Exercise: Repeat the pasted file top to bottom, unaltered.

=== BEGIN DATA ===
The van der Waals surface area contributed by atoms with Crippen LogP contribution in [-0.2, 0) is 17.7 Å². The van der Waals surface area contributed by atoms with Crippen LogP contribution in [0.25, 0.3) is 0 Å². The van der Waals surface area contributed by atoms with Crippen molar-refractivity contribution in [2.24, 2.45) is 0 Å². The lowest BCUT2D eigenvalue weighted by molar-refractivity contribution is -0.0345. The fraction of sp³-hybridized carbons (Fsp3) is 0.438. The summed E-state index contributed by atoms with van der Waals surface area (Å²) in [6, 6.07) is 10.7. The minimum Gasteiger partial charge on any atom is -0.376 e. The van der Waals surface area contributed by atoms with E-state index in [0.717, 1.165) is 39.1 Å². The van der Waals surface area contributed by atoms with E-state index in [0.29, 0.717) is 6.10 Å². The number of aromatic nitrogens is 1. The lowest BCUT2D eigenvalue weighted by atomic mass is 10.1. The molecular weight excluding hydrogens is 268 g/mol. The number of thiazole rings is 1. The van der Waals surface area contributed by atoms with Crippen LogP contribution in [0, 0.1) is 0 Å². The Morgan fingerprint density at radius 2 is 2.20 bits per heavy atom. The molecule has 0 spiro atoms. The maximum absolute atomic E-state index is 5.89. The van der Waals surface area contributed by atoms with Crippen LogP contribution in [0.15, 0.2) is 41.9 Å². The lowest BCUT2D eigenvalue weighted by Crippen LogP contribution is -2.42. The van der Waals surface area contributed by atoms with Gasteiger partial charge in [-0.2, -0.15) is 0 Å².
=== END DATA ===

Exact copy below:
The van der Waals surface area contributed by atoms with Crippen LogP contribution in [-0.2, 0) is 17.7 Å². The van der Waals surface area contributed by atoms with Crippen LogP contribution in [0.25, 0.3) is 0 Å². The van der Waals surface area contributed by atoms with Crippen molar-refractivity contribution in [2.24, 2.45) is 0 Å². The lowest BCUT2D eigenvalue weighted by molar-refractivity contribution is -0.0345. The fraction of sp³-hybridized carbons (Fsp3) is 0.438. The summed E-state index contributed by atoms with van der Waals surface area (Å²) in [6, 6.07) is 10.7. The minimum Gasteiger partial charge on any atom is -0.376 e. The van der Waals surface area contributed by atoms with E-state index in [0.717, 1.165) is 39.1 Å². The van der Waals surface area contributed by atoms with E-state index in [0.29, 0.717) is 6.10 Å². The number of aromatic nitrogens is 1. The lowest BCUT2D eigenvalue weighted by atomic mass is 10.1. The molecular weight excluding hydrogens is 268 g/mol. The number of thiazole rings is 1. The van der Waals surface area contributed by atoms with Crippen LogP contribution in [0, 0.1) is 0 Å². The Morgan fingerprint density at radius 2 is 2.20 bits per heavy atom. The molecule has 0 spiro atoms. The maximum absolute atomic E-state index is 5.89. The van der Waals surface area contributed by atoms with Crippen LogP contribution in [0.15, 0.2) is 41.9 Å². The lowest BCUT2D eigenvalue weighted by Crippen LogP contribution is -2.42. The van der Waals surface area contributed by atoms with Gasteiger partial charge in [-0.2, -0.15) is 0 Å².